Probate and Estate Administration

Probate and Estate Administration is the process by which a person’s debts are paid and the remaining assets distributed upon their death. In its most basic terms, probate is a legal process that takes place after someone dies in order to legally transfer probate assets to the beneficiaries designated in a will or to the heirs at law if no will exists. Individual state laws direct the probate process and they vary greatly. Consulting a firm with expertise in this area of the law is important to ensure that the deceased’s assets are distributed correctly. During the probate process, a personal representative, known as an executor in Massachusetts if named in a will, or an administrator if no will exists, will go through many tasks such as:

  • Identifying and inventorying estate property attached spreadsheet
  • Paying estate debts, expenses of administration and taxes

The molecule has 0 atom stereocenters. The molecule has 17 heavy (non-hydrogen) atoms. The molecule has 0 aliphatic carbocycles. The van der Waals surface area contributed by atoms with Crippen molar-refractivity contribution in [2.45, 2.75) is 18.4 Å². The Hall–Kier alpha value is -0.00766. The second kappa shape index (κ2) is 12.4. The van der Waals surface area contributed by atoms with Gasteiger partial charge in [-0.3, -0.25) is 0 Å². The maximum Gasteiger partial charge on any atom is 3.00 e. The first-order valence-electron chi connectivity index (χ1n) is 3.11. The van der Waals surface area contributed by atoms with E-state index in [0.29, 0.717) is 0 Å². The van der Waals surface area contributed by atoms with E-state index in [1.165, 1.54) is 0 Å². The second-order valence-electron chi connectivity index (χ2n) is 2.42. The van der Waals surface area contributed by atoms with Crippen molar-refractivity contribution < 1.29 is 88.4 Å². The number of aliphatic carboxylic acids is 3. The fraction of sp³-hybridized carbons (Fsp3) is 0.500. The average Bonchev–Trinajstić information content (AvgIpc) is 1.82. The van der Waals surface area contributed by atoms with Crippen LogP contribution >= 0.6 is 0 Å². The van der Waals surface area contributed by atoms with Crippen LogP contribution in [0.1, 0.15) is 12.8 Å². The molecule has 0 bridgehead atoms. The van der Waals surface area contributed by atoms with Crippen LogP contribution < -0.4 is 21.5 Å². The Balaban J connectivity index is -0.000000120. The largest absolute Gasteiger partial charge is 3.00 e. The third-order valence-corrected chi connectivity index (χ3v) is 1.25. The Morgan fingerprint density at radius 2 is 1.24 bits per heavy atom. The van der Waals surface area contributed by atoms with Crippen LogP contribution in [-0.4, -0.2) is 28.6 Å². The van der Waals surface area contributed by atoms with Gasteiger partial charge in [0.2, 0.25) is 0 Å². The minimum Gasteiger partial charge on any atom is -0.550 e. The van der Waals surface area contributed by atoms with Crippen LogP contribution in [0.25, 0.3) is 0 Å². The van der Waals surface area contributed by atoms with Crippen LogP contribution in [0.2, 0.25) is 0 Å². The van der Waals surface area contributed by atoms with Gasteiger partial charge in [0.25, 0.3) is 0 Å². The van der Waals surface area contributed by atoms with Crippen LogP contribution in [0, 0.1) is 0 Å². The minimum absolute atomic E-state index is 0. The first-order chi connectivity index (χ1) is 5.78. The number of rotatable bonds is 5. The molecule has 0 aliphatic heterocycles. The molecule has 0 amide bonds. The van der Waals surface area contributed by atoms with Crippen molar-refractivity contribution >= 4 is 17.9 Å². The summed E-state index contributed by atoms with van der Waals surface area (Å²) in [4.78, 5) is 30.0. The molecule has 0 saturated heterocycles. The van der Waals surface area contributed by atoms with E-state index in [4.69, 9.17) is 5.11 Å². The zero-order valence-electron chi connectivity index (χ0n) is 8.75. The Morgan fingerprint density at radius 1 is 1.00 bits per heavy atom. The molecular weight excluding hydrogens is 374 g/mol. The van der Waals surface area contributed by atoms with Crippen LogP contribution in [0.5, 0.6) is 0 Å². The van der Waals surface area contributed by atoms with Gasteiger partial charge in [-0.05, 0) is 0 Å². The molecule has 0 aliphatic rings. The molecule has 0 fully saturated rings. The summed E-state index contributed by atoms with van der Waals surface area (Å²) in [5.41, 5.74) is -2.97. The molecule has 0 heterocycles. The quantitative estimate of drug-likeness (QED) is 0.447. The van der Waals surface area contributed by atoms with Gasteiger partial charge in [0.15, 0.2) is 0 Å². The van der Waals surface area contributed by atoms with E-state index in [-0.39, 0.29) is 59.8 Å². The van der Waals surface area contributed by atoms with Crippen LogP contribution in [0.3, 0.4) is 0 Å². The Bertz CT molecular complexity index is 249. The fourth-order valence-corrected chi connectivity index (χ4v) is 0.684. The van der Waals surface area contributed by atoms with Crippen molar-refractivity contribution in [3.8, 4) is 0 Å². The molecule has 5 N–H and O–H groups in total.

• Preparing estate tax returns if necessary
  • Distributing property as directed by a will, or state law
  • Accounting to the Probate court or beneficiaries for the collection and distribution of probate assets

Often several people are interested in the distribution of the probate estate: creditors, the surviving spouse, government taxing authorities, beneficiaries and the personal representative of the estate. Each person or entity may have a different interest in the probate and estate administration. Often other legal problems and issues occur. A challenge to the validity of a will, or to the size and types of debts included as obligations of the estate, may be made. Real estate may need to be sold to pay debts and expenses or as directed by a will. Trusts may need to be funded or split. We can handle these matters for you.

IRS Circular 230 Notice:To ensure compliance with requirements imposed by the Internal Revenue Service, we inform you that any U.S. tax advice contained in this communication is not intended or written to be used, and cannot be used by any taxpayer, for the purpose of avoiding U.S. tax penalties.